Major Education Law Passed, With Barely a Whisper of Recognition

13 12 2015

whisperbest

Last Thursday, December 10th, a bi-partisan agreement was reached. That alone should have gotten every media’s attention. I almost missed the brief announcement on one news channel. Congress acted to make major improvements to the former education law. Where was the hoopla?

Because I’m sure you want to know…

The No Child Left Behind Act (NCLB), which was signed into law on January 8, 2002, has been replaced. The Every Student Succeeds Act (ESSA) was passed just last Thursday. It replaces NCLB. Both laws grew out of the premise that all students should have equal access to education and needed supports, regardless of race, income, zip code, disability, home language, or background.

The goals of the new bill echo those of NCLB. The intention of ESSA is also to ensure success for every student. To that end, the new bill also focuses on measures to improve poor-performing schools. Students will still take the federally required statewide reading and math exams.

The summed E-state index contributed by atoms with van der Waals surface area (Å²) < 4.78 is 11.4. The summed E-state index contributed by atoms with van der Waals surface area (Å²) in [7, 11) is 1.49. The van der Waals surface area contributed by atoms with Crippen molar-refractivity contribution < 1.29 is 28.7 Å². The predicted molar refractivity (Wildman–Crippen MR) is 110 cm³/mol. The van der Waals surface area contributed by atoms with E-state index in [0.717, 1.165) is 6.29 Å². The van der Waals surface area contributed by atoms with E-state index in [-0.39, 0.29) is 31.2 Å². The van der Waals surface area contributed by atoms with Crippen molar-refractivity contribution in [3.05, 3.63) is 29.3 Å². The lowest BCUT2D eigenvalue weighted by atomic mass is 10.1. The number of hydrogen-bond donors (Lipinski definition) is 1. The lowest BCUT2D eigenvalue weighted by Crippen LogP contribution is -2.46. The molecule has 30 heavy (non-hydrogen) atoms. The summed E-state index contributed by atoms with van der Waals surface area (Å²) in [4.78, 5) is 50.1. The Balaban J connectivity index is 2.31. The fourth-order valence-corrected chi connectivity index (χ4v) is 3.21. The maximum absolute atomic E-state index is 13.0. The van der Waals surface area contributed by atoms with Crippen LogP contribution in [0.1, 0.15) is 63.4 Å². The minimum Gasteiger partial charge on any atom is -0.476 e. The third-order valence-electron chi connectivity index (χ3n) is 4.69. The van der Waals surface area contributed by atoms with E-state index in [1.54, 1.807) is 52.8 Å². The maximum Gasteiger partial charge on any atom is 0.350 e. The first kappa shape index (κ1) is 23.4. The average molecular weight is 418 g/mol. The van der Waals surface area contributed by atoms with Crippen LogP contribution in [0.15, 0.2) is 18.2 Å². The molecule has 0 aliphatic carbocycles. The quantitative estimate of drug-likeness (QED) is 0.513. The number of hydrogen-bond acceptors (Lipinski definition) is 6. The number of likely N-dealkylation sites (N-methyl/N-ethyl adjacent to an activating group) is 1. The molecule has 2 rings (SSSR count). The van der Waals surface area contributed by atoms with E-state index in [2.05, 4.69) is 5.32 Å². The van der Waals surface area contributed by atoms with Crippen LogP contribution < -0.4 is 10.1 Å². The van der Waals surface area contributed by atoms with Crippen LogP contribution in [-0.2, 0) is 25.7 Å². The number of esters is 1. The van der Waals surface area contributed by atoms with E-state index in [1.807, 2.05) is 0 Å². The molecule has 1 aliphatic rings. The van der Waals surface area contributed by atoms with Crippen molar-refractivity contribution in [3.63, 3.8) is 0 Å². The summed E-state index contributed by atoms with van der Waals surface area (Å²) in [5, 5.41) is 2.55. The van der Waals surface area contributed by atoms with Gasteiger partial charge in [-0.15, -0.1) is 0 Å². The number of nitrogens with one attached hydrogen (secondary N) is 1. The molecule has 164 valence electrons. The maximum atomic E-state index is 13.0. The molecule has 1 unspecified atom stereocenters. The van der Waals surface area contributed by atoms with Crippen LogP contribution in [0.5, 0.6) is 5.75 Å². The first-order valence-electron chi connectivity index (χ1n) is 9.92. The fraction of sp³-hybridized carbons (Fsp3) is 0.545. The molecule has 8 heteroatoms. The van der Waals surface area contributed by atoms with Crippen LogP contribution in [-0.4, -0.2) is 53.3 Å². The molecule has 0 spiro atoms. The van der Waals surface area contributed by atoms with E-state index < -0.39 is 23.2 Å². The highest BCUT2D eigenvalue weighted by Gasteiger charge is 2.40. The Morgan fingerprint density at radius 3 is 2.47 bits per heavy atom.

Many of the changes sound exciting. Like more control being given back to state and local governments, limits put on the amount of time students spend on testing, and a required minimum of 30 days for public review of a State’s plan (which would include academic standards).

Clear and Concise Summary:

USA Today’s  article,  “The Every Student Succeeds Act vs. No Child Left Behind: What’s changed?” clearly breaks down the changes. It compares both laws with regard to the following categories:

  • The Problem
  • Testing
  • Common Core
  • Accountability
  • Remedies
  • Spending
  • Bipartisanship

Read for Yourself:

Find all the details of ESSA (Law: S.1177 – Student Success Act) posted on Congress.gov’s website:

https://www.congress.gov/bill/114th-congress/senate-bill/1177/text